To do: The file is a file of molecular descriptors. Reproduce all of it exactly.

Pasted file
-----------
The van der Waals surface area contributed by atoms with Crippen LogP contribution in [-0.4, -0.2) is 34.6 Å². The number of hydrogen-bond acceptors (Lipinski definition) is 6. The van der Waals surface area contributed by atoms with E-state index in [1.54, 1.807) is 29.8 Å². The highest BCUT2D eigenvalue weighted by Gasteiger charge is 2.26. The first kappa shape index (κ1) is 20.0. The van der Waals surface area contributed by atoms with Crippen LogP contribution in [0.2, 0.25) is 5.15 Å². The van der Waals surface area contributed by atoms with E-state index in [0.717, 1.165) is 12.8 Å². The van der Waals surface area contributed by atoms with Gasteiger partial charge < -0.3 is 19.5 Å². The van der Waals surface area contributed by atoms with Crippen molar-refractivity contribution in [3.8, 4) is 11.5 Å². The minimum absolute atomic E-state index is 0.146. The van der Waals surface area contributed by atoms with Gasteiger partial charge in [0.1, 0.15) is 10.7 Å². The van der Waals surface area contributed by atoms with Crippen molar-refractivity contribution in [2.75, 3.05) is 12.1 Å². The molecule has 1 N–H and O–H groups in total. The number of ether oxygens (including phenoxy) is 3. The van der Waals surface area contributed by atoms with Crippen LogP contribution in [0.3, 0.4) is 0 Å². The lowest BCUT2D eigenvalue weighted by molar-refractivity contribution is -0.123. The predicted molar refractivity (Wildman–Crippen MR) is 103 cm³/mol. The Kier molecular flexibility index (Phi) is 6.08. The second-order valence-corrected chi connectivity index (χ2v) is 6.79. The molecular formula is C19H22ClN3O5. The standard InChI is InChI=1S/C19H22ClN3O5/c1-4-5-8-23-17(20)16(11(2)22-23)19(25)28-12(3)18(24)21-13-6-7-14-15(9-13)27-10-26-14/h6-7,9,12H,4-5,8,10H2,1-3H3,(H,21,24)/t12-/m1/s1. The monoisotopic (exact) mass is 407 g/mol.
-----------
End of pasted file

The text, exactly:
The van der Waals surface area contributed by atoms with Crippen LogP contribution in [-0.4, -0.2) is 34.6 Å². The number of hydrogen-bond acceptors (Lipinski definition) is 6. The van der Waals surface area contributed by atoms with E-state index in [1.54, 1.807) is 29.8 Å². The highest BCUT2D eigenvalue weighted by Gasteiger charge is 2.26. The first kappa shape index (κ1) is 20.0. The van der Waals surface area contributed by atoms with Crippen LogP contribution in [0.2, 0.25) is 5.15 Å². The van der Waals surface area contributed by atoms with E-state index in [0.717, 1.165) is 12.8 Å². The van der Waals surface area contributed by atoms with Gasteiger partial charge < -0.3 is 19.5 Å². The van der Waals surface area contributed by atoms with Crippen molar-refractivity contribution in [3.8, 4) is 11.5 Å². The minimum absolute atomic E-state index is 0.146. The van der Waals surface area contributed by atoms with Gasteiger partial charge in [0.1, 0.15) is 10.7 Å². The van der Waals surface area contributed by atoms with Crippen molar-refractivity contribution in [2.75, 3.05) is 12.1 Å². The molecule has 1 N–H and O–H groups in total. The number of ether oxygens (including phenoxy) is 3. The van der Waals surface area contributed by atoms with Crippen LogP contribution in [0.3, 0.4) is 0 Å². The lowest BCUT2D eigenvalue weighted by molar-refractivity contribution is -0.123. The predicted molar refractivity (Wildman–Crippen MR) is 103 cm³/mol. The Kier molecular flexibility index (Phi) is 6.08. The second-order valence-corrected chi connectivity index (χ2v) is 6.79. The molecular formula is C19H22ClN3O5. The standard InChI is InChI=1S/C19H22ClN3O5/c1-4-5-8-23-17(20)16(11(2)22-23)19(25)28-12(3)18(24)21-13-6-7-14-15(9-13)27-10-26-14/h6-7,9,12H,4-5,8,10H2,1-3H3,(H,21,24)/t12-/m1/s1. The monoisotopic (exact) mass is 407 g/mol.